SIRT Training Pistols actually include two lasers. A take up laser lets you know when trigger pressure is applied prior to the shot break. This allows you to practice and program your finger to allow the trigger to move forward just far enough to reset. If the take up indicator laser goes off, you have let off too much pressure from the trigger. The shot indicating laser pulses when the trigger sear releases. This indicates the exact moment of the shot. If you see a dot appear right where you were aiming, good job! If you see a line or other indication of movement of that same dot, get back to practicing! With a small lever switch on the top of the slide, you can activate or disable the trigger take up indicator. I preferred using the shot indicator laser only as I found the take up laser distracting, but that is a personal preference. If you want to work on optimizing your trigger reset technique, the take up indicator is a great tool.

The SIRT comes in a durable hard plastic carrying case and includes an instructional DVD.

Model Variations

You can get the SIRT Training Pistol in a number of variations. The Next Level Training website features a product comparison page to help you find the model right for your specific requirements.

The highlights are that the shot indicator laser is available in either red or green. Our evaluation model had a green shot indicator laser and a red trigger take up indicator and this seems the way to go as you won’t confuse which dot indicates trigger take up and which shows shot placement. Other model options include additional trigger adjustments, magazine weight adjustments, and metal or plastic slides. The metal slide model is recommended for any active motion training use. The metal slide version is also very near to actual loaded pistol weight.

10 ways you can use a SIRT Training Pistol

Based on our time evaluating a SIRT Training Pistol, there are many, many productive and safe ways to make good use of a SIRT Training Pistol. Here are a few we found useful.

  1. You can perfect your trigger pull motion. Due to the low overhead of getting ready for practice, you can get hundreds of trigger pulls completed per day with ease.
  2. Give a safety and pistol basics lesson to a new shooter before taking them to the range where it’s noisy and distracting. You can safely show a new shooter a proper grip, have them practice it, and start the process of getting their finger off the trigger until ready to fire! It’s also a great way to illustrate and practice inserting and removing a magazine.
  3. The SIRT is a great tool for transitioning a younger shooter from something simple like a .22 rifle to an auto-pistol.  They’ll safely learn the basic operation and get the hang of a proper trigger pull at a cost per round of, well, nothing!
  4. Stuck on a marathon phone call? Practice a few hundred trigger pulls. Clearly this works better in home offices than corporate high rises.
  5. Teach someone how to properly draw a gun from a holster without risk of firing an unintentional shot.
  6. Practice your own holster draw. Try new holsters and methods without risk. To you or the sofa.
  7. Ever thought about how you would handle the proverbial bump in the middle of the night? With a SIRT and a rail mounted or hand held light, you can safely wander around your house testing out locations, cover, lines of fire, and of course light and or laser techniques. Yes, your family may think you weird, but it’s great preparation. And the dogs will be amused.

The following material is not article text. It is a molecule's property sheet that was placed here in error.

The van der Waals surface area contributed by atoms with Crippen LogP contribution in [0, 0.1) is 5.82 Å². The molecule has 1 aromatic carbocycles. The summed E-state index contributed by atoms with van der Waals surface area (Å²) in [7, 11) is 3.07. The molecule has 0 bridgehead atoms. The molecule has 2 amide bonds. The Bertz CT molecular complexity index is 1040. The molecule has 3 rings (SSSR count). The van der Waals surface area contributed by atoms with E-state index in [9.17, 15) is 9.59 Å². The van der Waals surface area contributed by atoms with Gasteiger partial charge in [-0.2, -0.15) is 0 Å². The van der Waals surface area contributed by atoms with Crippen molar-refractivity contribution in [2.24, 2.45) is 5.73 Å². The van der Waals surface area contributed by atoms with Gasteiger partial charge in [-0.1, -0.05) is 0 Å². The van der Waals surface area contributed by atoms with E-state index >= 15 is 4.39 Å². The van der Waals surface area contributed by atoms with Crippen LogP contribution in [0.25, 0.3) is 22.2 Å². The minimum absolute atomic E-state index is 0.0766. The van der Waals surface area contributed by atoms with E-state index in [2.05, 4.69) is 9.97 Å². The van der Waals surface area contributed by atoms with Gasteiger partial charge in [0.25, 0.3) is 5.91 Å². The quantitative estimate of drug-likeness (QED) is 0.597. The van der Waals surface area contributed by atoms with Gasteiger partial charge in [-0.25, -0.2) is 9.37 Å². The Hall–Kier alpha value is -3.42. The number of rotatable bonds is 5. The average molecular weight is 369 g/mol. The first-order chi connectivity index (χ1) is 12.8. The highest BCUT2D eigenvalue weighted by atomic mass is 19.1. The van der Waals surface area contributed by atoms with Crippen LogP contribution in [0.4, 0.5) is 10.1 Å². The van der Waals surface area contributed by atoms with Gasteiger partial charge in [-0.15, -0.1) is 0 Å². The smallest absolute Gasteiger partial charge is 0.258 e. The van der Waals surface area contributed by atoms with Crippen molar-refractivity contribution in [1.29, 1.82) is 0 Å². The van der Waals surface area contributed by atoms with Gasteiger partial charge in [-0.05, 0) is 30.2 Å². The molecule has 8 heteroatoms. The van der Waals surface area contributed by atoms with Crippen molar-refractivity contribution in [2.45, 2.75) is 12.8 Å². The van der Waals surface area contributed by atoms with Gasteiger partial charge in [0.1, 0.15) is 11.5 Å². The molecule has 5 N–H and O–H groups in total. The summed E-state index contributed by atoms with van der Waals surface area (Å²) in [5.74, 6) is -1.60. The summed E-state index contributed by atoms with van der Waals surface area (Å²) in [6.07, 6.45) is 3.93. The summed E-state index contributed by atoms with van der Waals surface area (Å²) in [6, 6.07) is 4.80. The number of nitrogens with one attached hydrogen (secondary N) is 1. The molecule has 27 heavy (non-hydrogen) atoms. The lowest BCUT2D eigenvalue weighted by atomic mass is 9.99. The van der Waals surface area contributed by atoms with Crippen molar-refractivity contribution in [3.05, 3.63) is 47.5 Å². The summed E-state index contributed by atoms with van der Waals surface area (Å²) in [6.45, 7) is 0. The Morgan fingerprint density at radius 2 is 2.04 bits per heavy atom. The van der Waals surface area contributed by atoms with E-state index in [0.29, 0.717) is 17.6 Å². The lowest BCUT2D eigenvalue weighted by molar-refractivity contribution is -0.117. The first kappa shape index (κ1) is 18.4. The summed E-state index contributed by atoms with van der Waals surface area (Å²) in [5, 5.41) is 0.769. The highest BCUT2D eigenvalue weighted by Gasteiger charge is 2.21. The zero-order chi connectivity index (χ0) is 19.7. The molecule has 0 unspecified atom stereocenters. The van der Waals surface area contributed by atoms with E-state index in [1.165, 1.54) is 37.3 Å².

8. Pinch your 11 year old nephew while he shoots. That is if you happen to have an aspiring young shooter in the family who is working on getting rid of a tendency to trigger slap. Editors Note: No actual child abuse occurred with this training method. Certified observers from Health and Human Services were present at all times. As I recall.
  9. Just for fun and profit, you can practice non-standard position shooting. You can even practice point shooting if you’re into that. We won’t get into the debate of relative merits or not, we’ll just observe that you can do it. So go ahead. Draw and shoot from the hip. The SIRT laser will tell you where the SHOT would have gone. And you won’t have run the risk of launching lead into the neighbors yard. Or the sofa.
  10. Bad day? Shoot the sofa over and over and over. Until you feel better. No harm done.

Closing arguments

We were somewhat skeptical about investing time to evaluation the SIRT Training Pistol. The idea of spending a couple hundred dollars on a gun that doesn’t shoot seemed just a little weird. But we persevered. And guess what? The value of this training method became clear in about 5 minutes of use. I’ve been using it every day. It’s safe and convenient. And your shooting skills WILL improve noticeably. And you won’t be explaining to anyone why you need a new sofa.

Next up – The SIRT-AR Bolt

Our Rating

4 Nuns Three Nuns! This is one of those things that really grew on us. Once we started using the SIRT, the value of being able to safely practice thousands of repetitions of draws and trigger pulls became apparent. You can literally program your body to dry fire correctly, get good feedback on aim, and go a long ways towards eliminating any tendency to flinch. Practice with draws was equally valuable. The only minor drawback was the fixed slide. There must be engineering limitations to this, but it would be a real nice to have for the slide to operate in order to practice full magazine change and malfunction drills. I know, we’re being nitpicky and impossible. But it would be nice…

 

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Do you want a spanking young man?

Trigger discipline:

This really made me laugh …

 

 

[ Many thanks to Sven (Defense and Freedom) for emailing me the the info. ]

(Via The Firearm Blog.)